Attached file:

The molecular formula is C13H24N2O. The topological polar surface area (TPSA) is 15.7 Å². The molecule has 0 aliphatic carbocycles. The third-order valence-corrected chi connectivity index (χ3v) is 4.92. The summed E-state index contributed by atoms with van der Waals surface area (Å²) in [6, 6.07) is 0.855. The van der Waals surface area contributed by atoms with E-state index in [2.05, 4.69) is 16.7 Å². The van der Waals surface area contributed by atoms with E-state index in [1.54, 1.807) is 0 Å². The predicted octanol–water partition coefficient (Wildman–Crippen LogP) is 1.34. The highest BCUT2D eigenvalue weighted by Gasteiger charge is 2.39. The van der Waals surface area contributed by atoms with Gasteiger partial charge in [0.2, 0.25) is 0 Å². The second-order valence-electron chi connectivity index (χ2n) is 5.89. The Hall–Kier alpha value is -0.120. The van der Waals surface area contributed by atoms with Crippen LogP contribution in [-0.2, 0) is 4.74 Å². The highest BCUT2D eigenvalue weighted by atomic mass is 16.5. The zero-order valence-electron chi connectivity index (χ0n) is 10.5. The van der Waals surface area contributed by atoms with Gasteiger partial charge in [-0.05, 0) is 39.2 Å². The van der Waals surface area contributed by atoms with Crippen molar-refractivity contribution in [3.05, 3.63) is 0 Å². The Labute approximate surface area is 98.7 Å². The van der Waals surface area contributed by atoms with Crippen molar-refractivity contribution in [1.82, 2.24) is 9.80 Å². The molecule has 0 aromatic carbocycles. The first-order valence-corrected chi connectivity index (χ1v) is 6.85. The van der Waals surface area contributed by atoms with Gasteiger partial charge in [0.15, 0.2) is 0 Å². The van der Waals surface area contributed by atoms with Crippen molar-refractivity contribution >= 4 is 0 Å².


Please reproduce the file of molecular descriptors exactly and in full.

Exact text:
The molecular formula is C13H24N2O. The topological polar surface area (TPSA) is 15.7 Å². The molecule has 0 aliphatic carbocycles. The third-order valence-corrected chi connectivity index (χ3v) is 4.92. The summed E-state index contributed by atoms with van der Waals surface area (Å²) in [6, 6.07) is 0.855. The van der Waals surface area contributed by atoms with E-state index in [2.05, 4.69) is 16.7 Å². The van der Waals surface area contributed by atoms with E-state index in [1.54, 1.807) is 0 Å². The predicted octanol–water partition coefficient (Wildman–Crippen LogP) is 1.34. The highest BCUT2D eigenvalue weighted by Gasteiger charge is 2.39. The van der Waals surface area contributed by atoms with Gasteiger partial charge in [0.2, 0.25) is 0 Å². The second-order valence-electron chi connectivity index (χ2n) is 5.89. The Hall–Kier alpha value is -0.120. The van der Waals surface area contributed by atoms with Crippen LogP contribution in [-0.2, 0) is 4.74 Å². The highest BCUT2D eigenvalue weighted by atomic mass is 16.5. The zero-order valence-electron chi connectivity index (χ0n) is 10.5. The van der Waals surface area contributed by atoms with Gasteiger partial charge in [-0.05, 0) is 39.2 Å². The van der Waals surface area contributed by atoms with Crippen molar-refractivity contribution in [3.05, 3.63) is 0 Å². The Labute approximate surface area is 98.7 Å². The van der Waals surface area contributed by atoms with Crippen molar-refractivity contribution in [1.82, 2.24) is 9.80 Å². The molecule has 0 aromatic carbocycles. The first-order valence-corrected chi connectivity index (χ1v) is 6.85. The van der Waals surface area contributed by atoms with Gasteiger partial charge in [0.15, 0.2) is 0 Å². The van der Waals surface area contributed by atoms with Crippen molar-refractivity contribution >= 4 is 0 Å².